Gospel Work and other Assembly Activities
D. C. Hinton, Hayes, Middx.
When J. Hadley visited Truro and St. Austell last year for the Ministry of the Word he took up subjects such as The Local Church, Baptism and the Lord's Supper, Government and Elders, Worship and Witness. Time was given at the end for questions in order to clarify or amplify points. This was especially helpful as believers not meeting with the assembly were encouraged to attend the meetings.
Lancashire. A two weeks campaign held during March at Skelmersdale by B. Deen was most encouraging, especially among the children and teenagers. Between 120 and 150 children listened attentively on five nights each week as did some 50 teenagers on the Fridays. The last night saw nine parents present. Some blessing was experienced among the children.
Skelmersdale is a large new township where there is no assembly witness. There are six known believers in the area and ministry meetings held nightly for the two weeks proved encouraging. There is now an exercise to commence an assembly, and meanwhile a regular meeting for children followed by ministry of the Word is being arranged for Friday nights.
Having read the above report our hearts should be exercised concerning our responsibility to other areas where there is as yet no Gospel witness or assembly gathering.
The county Tract Band has been concentrating during the winter on Whitefield, on the outskirts of Manchester. This is a town which has received little evangelisation and has vast new housing areas. Bad weather hampered the distribution during the winter and much hard work lies ahead. Where are the sowers to assist in the sowing?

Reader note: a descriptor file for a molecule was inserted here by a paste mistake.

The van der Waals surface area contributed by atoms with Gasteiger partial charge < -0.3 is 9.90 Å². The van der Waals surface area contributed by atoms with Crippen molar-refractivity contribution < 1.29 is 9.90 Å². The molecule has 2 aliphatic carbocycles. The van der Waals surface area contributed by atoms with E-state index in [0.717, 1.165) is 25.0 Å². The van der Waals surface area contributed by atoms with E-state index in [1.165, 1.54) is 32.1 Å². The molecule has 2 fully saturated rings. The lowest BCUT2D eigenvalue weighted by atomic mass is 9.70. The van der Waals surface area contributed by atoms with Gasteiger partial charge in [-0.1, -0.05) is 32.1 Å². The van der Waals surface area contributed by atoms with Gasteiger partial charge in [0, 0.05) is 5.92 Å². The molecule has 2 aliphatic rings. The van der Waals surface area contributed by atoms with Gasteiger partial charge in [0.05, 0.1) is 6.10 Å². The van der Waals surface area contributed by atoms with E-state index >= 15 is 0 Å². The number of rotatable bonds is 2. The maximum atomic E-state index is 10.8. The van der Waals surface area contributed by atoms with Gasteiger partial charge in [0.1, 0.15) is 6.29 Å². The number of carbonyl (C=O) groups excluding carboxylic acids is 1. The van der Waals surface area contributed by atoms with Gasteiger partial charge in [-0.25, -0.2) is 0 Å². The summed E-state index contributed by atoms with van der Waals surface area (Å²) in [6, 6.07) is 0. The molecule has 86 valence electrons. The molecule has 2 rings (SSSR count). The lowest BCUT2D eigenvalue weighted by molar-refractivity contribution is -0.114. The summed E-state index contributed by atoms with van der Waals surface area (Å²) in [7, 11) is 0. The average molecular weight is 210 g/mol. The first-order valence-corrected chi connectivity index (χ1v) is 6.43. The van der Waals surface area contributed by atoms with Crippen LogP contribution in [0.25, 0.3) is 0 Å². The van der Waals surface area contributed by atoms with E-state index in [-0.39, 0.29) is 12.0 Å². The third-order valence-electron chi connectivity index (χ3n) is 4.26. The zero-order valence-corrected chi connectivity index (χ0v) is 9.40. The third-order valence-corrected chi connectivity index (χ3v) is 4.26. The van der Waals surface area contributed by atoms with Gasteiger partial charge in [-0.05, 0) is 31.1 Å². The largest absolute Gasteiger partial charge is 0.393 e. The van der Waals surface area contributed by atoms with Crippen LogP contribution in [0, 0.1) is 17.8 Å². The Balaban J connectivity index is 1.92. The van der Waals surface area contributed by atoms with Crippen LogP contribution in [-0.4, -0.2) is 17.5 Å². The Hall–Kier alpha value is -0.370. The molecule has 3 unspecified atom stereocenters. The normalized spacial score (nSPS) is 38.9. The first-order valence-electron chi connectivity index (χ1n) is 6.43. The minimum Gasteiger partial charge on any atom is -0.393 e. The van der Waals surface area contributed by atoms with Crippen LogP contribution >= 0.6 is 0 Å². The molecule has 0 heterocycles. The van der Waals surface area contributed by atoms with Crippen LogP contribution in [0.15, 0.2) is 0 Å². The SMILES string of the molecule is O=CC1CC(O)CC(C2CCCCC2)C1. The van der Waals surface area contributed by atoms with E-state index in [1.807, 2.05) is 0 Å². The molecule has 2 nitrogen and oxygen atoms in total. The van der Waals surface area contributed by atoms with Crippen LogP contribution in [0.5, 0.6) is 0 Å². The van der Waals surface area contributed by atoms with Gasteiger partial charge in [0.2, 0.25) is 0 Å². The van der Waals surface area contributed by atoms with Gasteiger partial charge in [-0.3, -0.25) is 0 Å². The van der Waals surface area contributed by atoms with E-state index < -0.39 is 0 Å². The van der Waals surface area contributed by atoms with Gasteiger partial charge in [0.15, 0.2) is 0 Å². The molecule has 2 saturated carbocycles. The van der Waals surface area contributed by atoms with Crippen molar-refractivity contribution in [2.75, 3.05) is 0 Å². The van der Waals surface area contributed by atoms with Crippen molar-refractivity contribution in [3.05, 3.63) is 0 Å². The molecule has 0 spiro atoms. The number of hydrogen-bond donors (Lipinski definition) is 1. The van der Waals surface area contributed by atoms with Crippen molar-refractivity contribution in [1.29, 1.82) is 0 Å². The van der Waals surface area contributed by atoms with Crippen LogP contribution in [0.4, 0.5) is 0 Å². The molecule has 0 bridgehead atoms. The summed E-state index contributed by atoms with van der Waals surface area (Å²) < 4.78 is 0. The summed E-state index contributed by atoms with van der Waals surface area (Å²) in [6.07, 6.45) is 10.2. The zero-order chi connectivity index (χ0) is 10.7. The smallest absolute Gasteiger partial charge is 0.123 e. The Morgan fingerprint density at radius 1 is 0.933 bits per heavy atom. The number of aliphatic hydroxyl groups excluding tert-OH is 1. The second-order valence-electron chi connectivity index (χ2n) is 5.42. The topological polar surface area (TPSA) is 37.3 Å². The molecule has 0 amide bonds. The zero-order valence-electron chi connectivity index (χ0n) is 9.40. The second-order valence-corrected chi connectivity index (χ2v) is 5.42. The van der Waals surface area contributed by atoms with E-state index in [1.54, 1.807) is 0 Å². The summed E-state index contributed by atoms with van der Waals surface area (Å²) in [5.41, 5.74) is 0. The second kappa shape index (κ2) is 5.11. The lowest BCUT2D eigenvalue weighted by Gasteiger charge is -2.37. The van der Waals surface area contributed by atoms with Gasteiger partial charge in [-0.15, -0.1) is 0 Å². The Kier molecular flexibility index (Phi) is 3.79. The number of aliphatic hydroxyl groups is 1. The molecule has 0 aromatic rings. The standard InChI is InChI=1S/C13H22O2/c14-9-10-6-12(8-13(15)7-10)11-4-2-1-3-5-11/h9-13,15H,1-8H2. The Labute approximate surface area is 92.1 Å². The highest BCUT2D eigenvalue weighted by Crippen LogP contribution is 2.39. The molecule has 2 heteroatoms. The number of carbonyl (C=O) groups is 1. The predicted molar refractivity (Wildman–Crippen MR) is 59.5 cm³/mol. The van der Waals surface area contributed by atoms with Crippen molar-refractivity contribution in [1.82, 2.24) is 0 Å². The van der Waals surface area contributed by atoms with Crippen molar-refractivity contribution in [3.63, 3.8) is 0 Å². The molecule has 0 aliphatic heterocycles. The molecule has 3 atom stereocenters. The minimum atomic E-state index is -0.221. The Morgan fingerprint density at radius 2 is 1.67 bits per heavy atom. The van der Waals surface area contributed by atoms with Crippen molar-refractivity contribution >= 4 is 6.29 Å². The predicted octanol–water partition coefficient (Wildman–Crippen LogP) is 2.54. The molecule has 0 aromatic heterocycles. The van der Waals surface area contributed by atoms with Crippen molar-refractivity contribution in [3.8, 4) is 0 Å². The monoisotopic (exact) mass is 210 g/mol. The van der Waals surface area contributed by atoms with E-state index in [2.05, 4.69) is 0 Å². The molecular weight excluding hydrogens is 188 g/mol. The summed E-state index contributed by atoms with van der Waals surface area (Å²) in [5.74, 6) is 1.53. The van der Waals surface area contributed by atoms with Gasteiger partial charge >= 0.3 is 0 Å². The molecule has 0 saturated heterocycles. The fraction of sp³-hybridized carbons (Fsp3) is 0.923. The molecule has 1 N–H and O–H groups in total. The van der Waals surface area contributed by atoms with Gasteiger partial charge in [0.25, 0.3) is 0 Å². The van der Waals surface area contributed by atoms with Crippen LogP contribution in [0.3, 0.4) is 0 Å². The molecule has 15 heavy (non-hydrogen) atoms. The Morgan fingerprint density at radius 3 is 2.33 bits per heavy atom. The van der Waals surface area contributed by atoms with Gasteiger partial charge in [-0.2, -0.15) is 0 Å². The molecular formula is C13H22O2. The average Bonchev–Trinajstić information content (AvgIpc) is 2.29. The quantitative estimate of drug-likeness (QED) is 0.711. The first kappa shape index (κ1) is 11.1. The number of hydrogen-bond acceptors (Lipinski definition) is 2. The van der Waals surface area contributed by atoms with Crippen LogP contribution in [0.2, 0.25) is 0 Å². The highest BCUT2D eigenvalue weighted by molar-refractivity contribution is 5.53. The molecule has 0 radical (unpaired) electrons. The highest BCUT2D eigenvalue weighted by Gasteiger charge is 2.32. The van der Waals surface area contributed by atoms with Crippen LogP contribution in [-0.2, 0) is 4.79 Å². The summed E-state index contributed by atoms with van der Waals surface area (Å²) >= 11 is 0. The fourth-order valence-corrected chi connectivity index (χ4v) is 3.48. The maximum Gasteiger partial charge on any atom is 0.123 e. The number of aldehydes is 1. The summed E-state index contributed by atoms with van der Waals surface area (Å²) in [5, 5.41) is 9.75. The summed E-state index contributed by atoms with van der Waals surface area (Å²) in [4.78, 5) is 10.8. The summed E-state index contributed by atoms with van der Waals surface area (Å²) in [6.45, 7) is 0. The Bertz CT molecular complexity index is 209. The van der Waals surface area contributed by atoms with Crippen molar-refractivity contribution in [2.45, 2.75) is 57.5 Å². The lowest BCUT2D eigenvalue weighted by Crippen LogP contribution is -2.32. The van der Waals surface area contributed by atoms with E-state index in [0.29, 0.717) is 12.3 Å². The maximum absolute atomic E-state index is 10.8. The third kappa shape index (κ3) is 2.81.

North Wales. This is another area with a great need for the establishing of assemblies. A. Armstrong who was previously in fellowship at Moreton, Wirral, has started house meetings at his home, 45 Clivedon Road, Connah's Quay, Flint. Situated on an estate of new nouses where there is no witness it is hoped that other believers will come to help so that in due time an assembly may be set up, as die nearest is many miles away.
Open-air Work. The coming of another spring turns thoughts to open air work. The North West London Village Workers have dwindled to just two regular brethren. They were sad to discover last summer that the need in the villages was greater than ever as a number of Gospel services had been discontinued. If you are able to help in this work please contact B. C. Little, 35 St. James Gardens, Alperton, Wembley, Middlesex.
The Tyneside Open Air workers travelled over 1,700 miles in 1970 visiting the villages of Northumberland and Durham, and they found a ready ear for the Gospel as it went forth. In fact it was considered to have been one of the best years for open air witness. This work continues winter and summer alike, but here again there is a shortage of workers.
Nottinghamshire. From time to time we have been able to draw attention to the opening of a new home for the elderly believers in fellowship with assemblies of the Lord's people. The latest is Beauvale House Eventide Home at Moorgreen, Newthorpe, Nottinghamshire, now open after many months of hard work. Applications for residence should be forwarded to the superintendent, and any of the Lord's people would be welcome if they desire to visit the home.
Republic of Ireland. This report is late but repays reading. The south-west corner of Ireland was visited by S. Patterson and G. Stewart last year for five weeks of Gospel meetings in an old disused house near to Goleen, Co. Cork. There was a good interest on the part of the local folk and this encouraged the believers from the assembly at Skibbereen to carry on a regular witness there.